Public talk “How the secret photographs of the Holodomor became the most valuable exhibit?”

21 November 2022

Why are there so few photos depicting the realities of the Holodomor? Who photographed the genocide victims on the streets of Kharkiv, and how did these photographs survive to this day?

Historians and museum workers will talk about the details of the discovery of Holodomor photographs taken by the Austrian engineer Alexander Wienerberger and their role in researching the history of the Soviet extermination of Ukrainians and reproducing the truth about this crime during the discussion “How did secret photographs of the Holodomor become the most valuable exhibit?”

When? November 24 at 1:00 p.m

Where? Holodomor Museum (Kyiv, Lavrska St., 3).


The event will take place within the exhibition “Leica that saw the Holodomor”, dedicated to the 90th anniversary of the Holodomor.

Participants of the talk:

Samara Pearce, the great-granddaughter of Alexander Wienerberger, keeps an album with photos of the Holodomor and a camera that her great-grandfather used to photograph the victims of the Kharkiv genocide in 1933. Samara will share her insights into Alexander’s life from his written memories and his daughter’s words.

Vasyl Marochko, professor, and employee of the Holodomor Museum and the Institute of the History of Ukraine of the National Academy of Sciences of Ukraine, who was one of the first historians to discover these photos for Ukraine. The professor worked with Wienerberger’s second album of Holodomor photographs (now stored in the Archives of the Diocese of Vienna) and will publicly share details of those events for the first time. Vasyl Marochko will also give a historical assessment of the Wienerberger figure in the context of the history of the Holodomor and the memory of this crime.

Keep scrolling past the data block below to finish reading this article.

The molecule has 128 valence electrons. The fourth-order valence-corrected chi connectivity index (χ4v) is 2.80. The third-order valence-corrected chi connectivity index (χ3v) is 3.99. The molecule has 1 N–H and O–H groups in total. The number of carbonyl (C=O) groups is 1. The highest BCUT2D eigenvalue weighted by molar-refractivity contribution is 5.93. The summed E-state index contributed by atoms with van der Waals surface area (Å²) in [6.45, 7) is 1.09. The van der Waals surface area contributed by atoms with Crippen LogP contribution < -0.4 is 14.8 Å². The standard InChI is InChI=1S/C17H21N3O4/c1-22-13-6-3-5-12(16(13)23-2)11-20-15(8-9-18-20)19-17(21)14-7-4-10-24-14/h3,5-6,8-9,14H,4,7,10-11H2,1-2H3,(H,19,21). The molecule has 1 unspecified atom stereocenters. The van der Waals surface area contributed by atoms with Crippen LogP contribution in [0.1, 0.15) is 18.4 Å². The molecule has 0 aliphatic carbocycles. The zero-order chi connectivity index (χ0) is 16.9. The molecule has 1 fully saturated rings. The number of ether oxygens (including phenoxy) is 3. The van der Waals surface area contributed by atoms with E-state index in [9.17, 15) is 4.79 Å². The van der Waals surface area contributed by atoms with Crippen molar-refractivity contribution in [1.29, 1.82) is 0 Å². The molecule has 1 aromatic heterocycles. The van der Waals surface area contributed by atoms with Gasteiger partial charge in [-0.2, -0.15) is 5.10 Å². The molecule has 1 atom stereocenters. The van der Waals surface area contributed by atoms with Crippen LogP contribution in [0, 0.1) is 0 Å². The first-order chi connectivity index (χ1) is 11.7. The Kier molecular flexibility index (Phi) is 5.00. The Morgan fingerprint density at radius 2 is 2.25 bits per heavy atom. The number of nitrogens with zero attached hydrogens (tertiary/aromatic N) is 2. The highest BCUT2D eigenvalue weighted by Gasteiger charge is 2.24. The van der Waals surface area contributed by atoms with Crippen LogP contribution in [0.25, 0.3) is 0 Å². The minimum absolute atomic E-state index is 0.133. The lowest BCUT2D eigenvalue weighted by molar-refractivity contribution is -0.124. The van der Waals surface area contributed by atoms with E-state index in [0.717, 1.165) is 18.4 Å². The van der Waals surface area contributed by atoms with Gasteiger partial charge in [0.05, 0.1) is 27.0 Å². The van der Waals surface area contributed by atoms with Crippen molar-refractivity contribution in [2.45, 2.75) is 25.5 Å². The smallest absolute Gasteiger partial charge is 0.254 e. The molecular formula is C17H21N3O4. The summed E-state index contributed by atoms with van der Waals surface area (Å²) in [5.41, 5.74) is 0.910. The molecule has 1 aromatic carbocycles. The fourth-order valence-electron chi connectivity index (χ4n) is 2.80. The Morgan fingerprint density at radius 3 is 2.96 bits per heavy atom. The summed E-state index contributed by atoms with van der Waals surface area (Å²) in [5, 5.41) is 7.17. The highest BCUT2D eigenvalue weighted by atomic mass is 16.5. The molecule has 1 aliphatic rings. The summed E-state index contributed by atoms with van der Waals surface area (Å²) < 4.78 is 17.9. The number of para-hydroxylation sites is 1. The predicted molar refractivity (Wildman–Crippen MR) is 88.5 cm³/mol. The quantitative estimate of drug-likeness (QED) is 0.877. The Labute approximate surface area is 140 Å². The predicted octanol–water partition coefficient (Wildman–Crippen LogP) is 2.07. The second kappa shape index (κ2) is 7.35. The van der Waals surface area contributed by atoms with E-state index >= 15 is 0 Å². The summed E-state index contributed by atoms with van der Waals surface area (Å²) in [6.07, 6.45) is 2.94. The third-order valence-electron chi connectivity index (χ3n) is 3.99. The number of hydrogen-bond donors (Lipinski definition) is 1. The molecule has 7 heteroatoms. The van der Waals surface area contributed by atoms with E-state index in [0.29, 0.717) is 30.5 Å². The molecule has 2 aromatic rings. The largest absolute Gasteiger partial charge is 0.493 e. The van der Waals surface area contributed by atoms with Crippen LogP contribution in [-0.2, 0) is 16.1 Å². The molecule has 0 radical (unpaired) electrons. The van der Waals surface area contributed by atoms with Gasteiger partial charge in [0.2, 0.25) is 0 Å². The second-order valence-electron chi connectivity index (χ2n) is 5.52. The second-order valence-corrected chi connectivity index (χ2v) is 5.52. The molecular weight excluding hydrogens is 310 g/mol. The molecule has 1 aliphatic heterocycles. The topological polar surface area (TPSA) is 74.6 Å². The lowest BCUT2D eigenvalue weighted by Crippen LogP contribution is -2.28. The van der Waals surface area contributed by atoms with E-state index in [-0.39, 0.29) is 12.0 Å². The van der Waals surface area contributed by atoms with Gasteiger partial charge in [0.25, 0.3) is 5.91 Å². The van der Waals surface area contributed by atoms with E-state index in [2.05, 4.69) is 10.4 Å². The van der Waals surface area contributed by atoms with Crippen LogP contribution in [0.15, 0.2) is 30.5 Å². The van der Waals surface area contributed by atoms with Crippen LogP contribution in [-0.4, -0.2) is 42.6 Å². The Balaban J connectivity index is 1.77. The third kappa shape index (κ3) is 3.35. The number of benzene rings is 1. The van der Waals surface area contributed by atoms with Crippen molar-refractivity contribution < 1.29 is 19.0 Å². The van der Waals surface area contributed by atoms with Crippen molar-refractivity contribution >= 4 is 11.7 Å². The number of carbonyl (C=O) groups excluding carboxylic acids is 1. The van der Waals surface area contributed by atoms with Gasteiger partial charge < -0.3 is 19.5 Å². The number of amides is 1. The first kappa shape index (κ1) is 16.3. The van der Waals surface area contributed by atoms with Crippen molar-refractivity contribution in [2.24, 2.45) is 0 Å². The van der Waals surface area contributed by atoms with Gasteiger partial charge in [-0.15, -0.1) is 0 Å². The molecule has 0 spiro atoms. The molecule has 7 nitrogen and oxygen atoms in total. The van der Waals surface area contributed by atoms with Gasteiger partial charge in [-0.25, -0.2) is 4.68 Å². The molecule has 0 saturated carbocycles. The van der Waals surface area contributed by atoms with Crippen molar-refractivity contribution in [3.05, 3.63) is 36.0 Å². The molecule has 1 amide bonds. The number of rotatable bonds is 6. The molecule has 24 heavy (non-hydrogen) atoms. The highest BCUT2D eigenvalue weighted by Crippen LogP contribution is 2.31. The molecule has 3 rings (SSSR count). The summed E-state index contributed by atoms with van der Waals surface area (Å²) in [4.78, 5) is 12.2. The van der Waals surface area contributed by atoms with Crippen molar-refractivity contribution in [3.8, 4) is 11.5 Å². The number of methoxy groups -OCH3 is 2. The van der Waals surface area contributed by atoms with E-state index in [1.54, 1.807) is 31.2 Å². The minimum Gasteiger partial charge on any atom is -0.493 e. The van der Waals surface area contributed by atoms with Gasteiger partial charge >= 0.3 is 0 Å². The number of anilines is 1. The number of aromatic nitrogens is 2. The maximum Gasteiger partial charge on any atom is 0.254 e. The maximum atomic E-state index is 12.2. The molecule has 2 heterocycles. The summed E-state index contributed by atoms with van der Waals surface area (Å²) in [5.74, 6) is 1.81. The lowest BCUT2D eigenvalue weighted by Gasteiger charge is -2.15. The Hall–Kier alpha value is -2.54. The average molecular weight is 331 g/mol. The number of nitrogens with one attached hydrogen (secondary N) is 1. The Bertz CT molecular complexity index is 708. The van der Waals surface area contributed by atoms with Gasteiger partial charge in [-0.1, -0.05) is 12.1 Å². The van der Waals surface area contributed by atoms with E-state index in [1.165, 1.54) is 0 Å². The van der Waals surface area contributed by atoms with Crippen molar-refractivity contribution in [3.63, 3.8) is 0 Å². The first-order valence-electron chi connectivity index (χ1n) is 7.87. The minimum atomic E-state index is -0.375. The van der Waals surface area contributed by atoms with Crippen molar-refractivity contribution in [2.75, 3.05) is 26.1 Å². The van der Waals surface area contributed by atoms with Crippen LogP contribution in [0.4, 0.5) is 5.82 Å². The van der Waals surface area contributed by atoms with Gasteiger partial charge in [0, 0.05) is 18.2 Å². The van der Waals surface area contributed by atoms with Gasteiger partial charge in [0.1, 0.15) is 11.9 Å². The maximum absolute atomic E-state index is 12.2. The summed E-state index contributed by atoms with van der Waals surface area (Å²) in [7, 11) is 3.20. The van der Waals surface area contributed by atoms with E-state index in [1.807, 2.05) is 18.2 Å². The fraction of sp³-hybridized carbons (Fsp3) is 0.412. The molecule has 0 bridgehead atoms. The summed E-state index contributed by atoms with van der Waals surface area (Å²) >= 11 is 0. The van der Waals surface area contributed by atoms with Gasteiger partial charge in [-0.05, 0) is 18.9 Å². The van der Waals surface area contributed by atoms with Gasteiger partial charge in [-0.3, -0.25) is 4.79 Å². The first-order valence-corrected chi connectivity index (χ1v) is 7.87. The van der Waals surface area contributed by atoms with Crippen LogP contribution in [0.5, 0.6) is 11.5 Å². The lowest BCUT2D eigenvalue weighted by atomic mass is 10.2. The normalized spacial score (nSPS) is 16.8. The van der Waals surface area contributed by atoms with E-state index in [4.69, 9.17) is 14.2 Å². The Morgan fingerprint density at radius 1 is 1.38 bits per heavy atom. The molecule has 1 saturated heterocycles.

Oksana Yurkova, Candidate of Historical Sciences, Institute of the History of Ukraine of the National Academy of Sciences of Ukraine will talk about the historical authenticity and relevance of the illustrations that often accompany scientific and journalistic materials about the Holodomor of 1932–1933, and will also explain how Wienerberger’s photographs became public.

Yana Hrynko, the head of the exposition and exhibition department of the Holodomor Museum, will talk about the museum value of Alexander Wienerberger’s photographs and camera and their place in the future main exposition, which will be implemented in the second phase of the Museum.

Oleh Kryshtopa, a writer and author of the YouTube channel  “History for Adults,” will be a moderator of the public talk.